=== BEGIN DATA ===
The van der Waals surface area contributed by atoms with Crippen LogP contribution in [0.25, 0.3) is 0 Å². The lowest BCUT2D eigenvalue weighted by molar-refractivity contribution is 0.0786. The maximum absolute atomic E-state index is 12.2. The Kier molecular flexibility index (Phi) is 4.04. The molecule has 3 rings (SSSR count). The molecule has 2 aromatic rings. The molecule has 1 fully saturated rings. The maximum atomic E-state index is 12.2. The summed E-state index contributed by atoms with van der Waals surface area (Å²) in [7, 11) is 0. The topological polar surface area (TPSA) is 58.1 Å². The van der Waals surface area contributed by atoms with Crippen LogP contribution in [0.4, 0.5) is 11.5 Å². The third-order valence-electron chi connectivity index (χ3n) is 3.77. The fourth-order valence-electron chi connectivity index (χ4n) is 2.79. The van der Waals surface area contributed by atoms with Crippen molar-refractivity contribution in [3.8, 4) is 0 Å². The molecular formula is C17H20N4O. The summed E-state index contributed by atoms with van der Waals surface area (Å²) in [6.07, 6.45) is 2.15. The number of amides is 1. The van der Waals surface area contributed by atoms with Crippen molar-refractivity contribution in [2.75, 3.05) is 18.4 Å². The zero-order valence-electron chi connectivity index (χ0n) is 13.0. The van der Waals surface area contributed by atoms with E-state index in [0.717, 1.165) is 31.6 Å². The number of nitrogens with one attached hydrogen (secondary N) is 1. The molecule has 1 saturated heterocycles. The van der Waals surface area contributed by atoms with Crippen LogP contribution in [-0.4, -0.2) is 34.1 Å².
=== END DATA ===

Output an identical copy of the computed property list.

The van der Waals surface area contributed by atoms with Crippen LogP contribution in [0.25, 0.3) is 0 Å². The lowest BCUT2D eigenvalue weighted by molar-refractivity contribution is 0.0786. The maximum absolute atomic E-state index is 12.2. The Kier molecular flexibility index (Phi) is 4.04. The molecule has 3 rings (SSSR count). The molecule has 2 aromatic rings. The molecule has 1 fully saturated rings. The maximum atomic E-state index is 12.2. The summed E-state index contributed by atoms with van der Waals surface area (Å²) in [7, 11) is 0. The topological polar surface area (TPSA) is 58.1 Å². The van der Waals surface area contributed by atoms with Crippen LogP contribution in [0.4, 0.5) is 11.5 Å². The third-order valence-electron chi connectivity index (χ3n) is 3.77. The fourth-order valence-electron chi connectivity index (χ4n) is 2.79. The van der Waals surface area contributed by atoms with Crippen molar-refractivity contribution in [3.8, 4) is 0 Å². The molecular formula is C17H20N4O. The summed E-state index contributed by atoms with van der Waals surface area (Å²) in [6.07, 6.45) is 2.15. The number of amides is 1. The van der Waals surface area contributed by atoms with Crippen molar-refractivity contribution in [2.75, 3.05) is 18.4 Å². The zero-order valence-electron chi connectivity index (χ0n) is 13.0. The van der Waals surface area contributed by atoms with E-state index in [0.717, 1.165) is 31.6 Å². The number of nitrogens with one attached hydrogen (secondary N) is 1. The molecule has 1 saturated heterocycles. The van der Waals surface area contributed by atoms with Crippen LogP contribution in [-0.4, -0.2) is 34.1 Å².